Recently I purchased my first high definition television. A salesperson at one of the stores I visited told how he had five HD TVs, and I’m just now considering my first one! I waited this long, so you can imagine I had thought through the process. I had to consider placement of the TV in my home. How was I going to use it? I’m not one for video games, and the word is that plasma is best for that purpose. What about lighting in the room? The room where I would place the set is relatively large with many windows. I was informed LCD or LED would work best in that situation, to avoid glare. Did I want extra features? I did not need the TV to be connected to a computer, so some of the ports on the more expensive models were not necessary for my application.
As I now enjoy the world of high definition, I see a comparison between my purchase process and advertising design. Just as how I was to use my television was part of my decision-making process, so should that consideration be a part of the design process.
As an example, how will a brochure be utilized? If it is going to be mailed, the size and shape need to be considered at the outset. Certain shapes require additional postage. If the plan is to mail just a few at a time, a unique shape may be worth the small amount of additional mailing cost. Will the information in the brochure be short-lived? You may need to consider digital printing where you can print smaller quantities at a more economical rate. Digital presses tend to be smaller, so the overall size of the brochure will need to fit the sheet size of the press. It is possible with today’s technology to personalize each individual brochure as it runs through the press. But, this is only available with digital printing, so once again size is critical. If the plan is for a large mailing of a large quantity, offset printing will most likely be the best value, but the weight of the paper the brochure is printed on will have to be a consideration. The heavier the paper, the more the postage, but a flimsy paper can offer a bad first impression.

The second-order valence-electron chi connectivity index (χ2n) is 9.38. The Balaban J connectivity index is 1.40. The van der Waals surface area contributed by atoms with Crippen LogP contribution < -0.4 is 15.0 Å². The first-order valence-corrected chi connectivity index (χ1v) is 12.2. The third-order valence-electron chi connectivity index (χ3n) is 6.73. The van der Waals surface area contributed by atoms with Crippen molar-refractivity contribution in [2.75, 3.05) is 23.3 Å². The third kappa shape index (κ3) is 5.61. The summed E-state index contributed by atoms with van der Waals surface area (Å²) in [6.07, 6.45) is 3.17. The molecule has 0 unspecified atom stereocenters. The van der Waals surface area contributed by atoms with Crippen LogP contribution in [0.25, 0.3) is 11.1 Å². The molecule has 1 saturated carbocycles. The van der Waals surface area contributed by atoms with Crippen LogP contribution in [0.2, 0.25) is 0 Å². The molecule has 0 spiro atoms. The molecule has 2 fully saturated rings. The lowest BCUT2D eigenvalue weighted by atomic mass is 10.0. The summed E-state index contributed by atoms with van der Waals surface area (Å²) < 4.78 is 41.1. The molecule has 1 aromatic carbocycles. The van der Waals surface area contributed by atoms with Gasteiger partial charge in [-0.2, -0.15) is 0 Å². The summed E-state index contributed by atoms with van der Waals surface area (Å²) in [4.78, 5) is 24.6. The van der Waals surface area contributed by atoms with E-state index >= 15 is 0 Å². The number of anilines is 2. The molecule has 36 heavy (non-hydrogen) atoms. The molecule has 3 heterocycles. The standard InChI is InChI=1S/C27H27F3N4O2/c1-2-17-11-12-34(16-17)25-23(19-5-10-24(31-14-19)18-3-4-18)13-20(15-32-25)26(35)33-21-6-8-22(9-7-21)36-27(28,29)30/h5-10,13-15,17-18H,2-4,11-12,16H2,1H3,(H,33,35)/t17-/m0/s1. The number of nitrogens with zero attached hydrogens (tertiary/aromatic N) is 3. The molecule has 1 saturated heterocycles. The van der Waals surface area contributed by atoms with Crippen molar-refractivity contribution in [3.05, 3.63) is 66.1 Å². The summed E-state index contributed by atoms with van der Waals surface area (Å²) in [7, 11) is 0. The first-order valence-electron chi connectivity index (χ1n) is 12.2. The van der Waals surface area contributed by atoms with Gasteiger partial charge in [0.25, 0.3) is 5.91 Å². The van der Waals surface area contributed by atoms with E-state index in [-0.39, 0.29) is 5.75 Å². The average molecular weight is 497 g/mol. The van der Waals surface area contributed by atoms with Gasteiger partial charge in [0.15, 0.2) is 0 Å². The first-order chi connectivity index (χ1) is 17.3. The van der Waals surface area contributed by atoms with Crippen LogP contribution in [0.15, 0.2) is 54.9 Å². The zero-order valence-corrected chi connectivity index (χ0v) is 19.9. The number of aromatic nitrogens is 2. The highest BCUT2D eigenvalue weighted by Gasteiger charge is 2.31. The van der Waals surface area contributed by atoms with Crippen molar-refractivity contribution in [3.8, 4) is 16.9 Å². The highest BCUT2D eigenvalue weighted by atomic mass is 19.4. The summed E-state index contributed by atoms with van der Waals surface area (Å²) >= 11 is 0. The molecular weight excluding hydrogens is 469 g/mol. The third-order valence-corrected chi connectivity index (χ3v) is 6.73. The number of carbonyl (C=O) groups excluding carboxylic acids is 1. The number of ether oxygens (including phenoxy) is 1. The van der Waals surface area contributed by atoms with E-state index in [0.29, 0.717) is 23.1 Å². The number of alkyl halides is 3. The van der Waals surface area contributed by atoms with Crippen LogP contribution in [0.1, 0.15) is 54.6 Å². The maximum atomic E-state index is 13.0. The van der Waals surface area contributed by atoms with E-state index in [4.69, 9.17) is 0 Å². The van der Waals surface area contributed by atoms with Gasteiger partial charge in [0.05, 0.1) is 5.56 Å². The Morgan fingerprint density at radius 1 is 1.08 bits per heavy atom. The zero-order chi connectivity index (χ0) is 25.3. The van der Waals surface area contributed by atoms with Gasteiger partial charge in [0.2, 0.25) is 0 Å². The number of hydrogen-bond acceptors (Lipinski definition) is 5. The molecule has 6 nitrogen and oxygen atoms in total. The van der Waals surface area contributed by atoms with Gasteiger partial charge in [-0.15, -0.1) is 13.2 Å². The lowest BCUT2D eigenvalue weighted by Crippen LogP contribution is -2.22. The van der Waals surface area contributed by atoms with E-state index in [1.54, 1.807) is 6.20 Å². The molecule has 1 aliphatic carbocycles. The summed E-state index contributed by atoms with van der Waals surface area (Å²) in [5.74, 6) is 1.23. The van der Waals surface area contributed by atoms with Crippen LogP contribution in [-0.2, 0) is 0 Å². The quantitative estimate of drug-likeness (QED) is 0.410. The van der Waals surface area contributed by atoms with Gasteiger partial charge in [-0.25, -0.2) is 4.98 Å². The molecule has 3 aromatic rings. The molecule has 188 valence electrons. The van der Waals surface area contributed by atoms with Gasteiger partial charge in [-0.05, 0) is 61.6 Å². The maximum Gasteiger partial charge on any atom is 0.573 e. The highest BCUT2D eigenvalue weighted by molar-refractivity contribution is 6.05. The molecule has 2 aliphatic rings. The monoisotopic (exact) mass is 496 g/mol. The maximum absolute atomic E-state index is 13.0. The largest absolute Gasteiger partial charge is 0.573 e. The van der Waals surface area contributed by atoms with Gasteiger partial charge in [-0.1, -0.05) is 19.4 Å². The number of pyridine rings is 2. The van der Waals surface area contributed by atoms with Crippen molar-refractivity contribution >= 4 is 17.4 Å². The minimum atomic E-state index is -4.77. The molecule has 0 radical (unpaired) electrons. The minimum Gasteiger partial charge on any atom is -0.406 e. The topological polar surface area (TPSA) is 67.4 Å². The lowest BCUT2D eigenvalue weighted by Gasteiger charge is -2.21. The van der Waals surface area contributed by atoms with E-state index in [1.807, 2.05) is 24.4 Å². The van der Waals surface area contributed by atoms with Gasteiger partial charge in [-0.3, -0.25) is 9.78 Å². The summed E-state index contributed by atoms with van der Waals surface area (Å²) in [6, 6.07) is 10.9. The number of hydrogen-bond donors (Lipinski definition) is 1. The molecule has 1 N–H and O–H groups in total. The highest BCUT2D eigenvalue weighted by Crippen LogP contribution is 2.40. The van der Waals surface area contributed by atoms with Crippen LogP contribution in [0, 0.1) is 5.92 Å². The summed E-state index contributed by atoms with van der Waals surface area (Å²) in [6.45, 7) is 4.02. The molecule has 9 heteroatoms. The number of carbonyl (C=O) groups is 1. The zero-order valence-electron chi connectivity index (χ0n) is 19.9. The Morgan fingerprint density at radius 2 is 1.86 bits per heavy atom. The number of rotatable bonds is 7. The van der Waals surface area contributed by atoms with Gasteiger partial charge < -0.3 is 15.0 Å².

With any project, the right questions need to be asked at the beginning. In this instance we have considered only a brochure. Web design, logo and identity development, advertising, direct mail all have strategic questions that should be part of the initial stages. Failure to consider the entire picture in the beginning can lead to costly delays or poor results from the finished project. The right questions lead to right choices that will produce a quality product that performs as it is intended.